When it comes to marketing, livestock producers have a variety of choices to make. Andrew Griffith, ag economist with the University of Tennessee, says it can be helpful to start with some goals.
“When I talk to producers … I want them to have a plan: when you plan to sell cattle in the year, what weight you plan to sell them at,” he says.
However, Griffith says it is also important to be willing to change course as circumstances change.
“At the same time, you have to remain flexible and keep your plan a little bit fluid,” he says. “I have plans for my cattle, but if the market offers opportunities at other times, be ready to capture that value.”
For example, Griffith says if a producer plans to sell calves at 800 or 850 pounds, but the market offers a better chance with lighter weight calves earlier, the producer should be willing to sell. It’s good to have a plan and an overall idea, he says, but the primary goal is making a profit.
Gary Wright, farm management specialist for Iowa State University, says it is good to balance planning with flexibility.
“With any plan, it’s going to be forward looking, and you’re looking at some factors that might change,” he says. “You’ve got to be flexible. But the flip side is, you’ve got to be consistent. You’ve got to stay away from ego and greed.”
Brent Carpenter, ag business specialist for the University of Missouri, says a lot of producers’ marketing plan comes down to production schedule.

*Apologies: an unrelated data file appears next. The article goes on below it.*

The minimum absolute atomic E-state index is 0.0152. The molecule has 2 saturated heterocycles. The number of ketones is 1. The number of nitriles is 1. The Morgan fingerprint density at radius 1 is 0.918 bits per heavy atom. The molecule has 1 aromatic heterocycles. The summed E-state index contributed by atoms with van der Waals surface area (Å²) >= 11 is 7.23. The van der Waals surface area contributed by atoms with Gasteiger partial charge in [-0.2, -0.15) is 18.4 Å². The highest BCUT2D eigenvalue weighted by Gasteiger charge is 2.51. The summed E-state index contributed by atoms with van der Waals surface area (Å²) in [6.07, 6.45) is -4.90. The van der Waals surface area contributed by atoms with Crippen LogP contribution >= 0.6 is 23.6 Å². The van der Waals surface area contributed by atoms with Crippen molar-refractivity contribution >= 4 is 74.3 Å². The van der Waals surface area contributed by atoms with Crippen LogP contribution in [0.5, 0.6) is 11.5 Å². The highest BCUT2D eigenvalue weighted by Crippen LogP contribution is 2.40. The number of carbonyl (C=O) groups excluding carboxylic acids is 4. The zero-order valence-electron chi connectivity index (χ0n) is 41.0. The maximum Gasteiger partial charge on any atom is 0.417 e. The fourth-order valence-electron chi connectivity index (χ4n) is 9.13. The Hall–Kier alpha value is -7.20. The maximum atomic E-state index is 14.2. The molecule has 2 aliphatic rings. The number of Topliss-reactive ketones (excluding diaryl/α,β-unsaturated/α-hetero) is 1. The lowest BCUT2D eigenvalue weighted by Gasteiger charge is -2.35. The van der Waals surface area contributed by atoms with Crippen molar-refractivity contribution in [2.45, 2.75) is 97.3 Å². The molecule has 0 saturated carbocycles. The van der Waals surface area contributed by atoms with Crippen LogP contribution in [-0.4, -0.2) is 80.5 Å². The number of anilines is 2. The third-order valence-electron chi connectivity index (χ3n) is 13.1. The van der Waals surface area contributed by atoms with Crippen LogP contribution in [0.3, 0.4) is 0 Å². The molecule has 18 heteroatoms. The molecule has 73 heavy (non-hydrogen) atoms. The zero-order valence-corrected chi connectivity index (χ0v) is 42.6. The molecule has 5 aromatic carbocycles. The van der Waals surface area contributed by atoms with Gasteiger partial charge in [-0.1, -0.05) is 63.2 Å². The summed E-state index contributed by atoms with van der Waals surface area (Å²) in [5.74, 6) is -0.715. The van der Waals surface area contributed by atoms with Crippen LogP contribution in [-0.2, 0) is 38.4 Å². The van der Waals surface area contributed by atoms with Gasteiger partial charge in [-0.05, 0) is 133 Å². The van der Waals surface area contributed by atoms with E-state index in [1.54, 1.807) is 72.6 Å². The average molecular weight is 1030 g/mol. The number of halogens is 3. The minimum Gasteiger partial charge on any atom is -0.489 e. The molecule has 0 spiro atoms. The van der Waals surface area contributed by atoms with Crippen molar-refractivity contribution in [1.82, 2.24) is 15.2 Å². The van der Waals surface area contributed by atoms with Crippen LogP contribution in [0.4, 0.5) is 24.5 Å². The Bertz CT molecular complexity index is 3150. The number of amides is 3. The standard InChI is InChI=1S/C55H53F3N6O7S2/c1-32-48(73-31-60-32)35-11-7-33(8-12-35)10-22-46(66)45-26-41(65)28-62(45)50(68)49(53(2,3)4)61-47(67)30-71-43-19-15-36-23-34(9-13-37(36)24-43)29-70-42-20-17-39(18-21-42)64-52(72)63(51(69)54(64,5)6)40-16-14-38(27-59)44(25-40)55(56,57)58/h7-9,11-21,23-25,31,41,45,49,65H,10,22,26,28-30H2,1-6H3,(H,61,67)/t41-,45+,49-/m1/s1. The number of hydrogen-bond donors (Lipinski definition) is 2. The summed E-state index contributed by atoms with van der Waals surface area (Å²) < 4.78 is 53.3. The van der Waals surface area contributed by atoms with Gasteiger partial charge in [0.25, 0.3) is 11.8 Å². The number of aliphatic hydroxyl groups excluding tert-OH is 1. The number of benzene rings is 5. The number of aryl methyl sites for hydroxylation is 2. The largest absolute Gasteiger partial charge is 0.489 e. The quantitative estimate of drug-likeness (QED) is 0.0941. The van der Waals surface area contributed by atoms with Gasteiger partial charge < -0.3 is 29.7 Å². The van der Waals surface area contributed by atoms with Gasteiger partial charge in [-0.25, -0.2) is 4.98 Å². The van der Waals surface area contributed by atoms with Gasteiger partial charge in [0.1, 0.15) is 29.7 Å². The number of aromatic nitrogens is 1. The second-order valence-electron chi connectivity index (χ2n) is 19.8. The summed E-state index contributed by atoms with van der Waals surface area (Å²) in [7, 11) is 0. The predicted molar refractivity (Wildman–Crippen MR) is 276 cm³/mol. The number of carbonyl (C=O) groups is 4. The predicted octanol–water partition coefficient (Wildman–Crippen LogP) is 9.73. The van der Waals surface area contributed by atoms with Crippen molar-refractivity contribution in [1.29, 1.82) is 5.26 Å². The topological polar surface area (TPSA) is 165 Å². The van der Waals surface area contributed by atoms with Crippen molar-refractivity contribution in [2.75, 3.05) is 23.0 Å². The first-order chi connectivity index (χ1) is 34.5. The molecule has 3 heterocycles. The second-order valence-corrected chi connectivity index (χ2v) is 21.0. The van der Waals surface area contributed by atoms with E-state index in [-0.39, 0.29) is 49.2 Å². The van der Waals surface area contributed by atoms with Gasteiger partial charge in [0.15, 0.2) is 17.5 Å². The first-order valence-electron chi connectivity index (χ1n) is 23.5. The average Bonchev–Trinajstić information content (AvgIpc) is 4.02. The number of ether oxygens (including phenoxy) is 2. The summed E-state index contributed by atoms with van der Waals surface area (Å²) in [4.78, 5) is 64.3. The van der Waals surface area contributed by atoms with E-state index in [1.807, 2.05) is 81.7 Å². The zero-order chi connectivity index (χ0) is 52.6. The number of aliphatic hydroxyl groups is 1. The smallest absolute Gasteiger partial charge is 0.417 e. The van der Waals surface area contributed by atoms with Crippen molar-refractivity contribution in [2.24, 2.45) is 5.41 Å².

“For Missouri, most people are going to sell their calves shortly after weaning,” he says. “…The date those calves are born usually determines that (marketing time).”
Carpenter says producers might also be limited in their outlets to sell calves, with sale barns or maybe some farm-to-farm sales. He says marketing plans can be more detailed for grain, because it can be stored longer.
“That’s the big challenge for people with animals,” Carpenter says. “They don’t store very well. I think the marketing plan is tied to the production plan in that cycle.”
He says a lot of producers are shifting more to fall calving so they can sell lightweight calves in the spring, which is usually a good time to do that.
Producers also have decisions to make on risk management.
“There are some risk management tools that a person can choose,” Wright says.
Some of the tools available to help with risk management include futures, options and Livestock Risk Protection (LRP) insurance. Griffith says futures and options are more of a strategy for larger-scale producers.
“If you don’t have a 50,000-pound load, futures and options are not even feasible,” Griffith says.
The LRP insurance can be purchased on as few as one head, so it works for producers looking for some risk management on a smaller scale.
“The previous program, I could not encourage producers to use it,” he says. “But now the LRP insurance, they have several more offerings and they have a little higher subsidy, and it seems like it could be a more lucrative program for producers.”
Griffith says the old program rarely had offerings that were over 21 weeks out, but the new program has more offerings for a variety of time frames, giving producers a lot more possibilities.
“You can tell that it’s highly correlated to the options market for feeder cattle,” he says.
Carpenter says producers can try LRP on a small scale first.
“You can buy LRP with one head,” he says. “We suggest that you try it with a small number of cattle and see how it works. For very few dollars, you can get that experience.”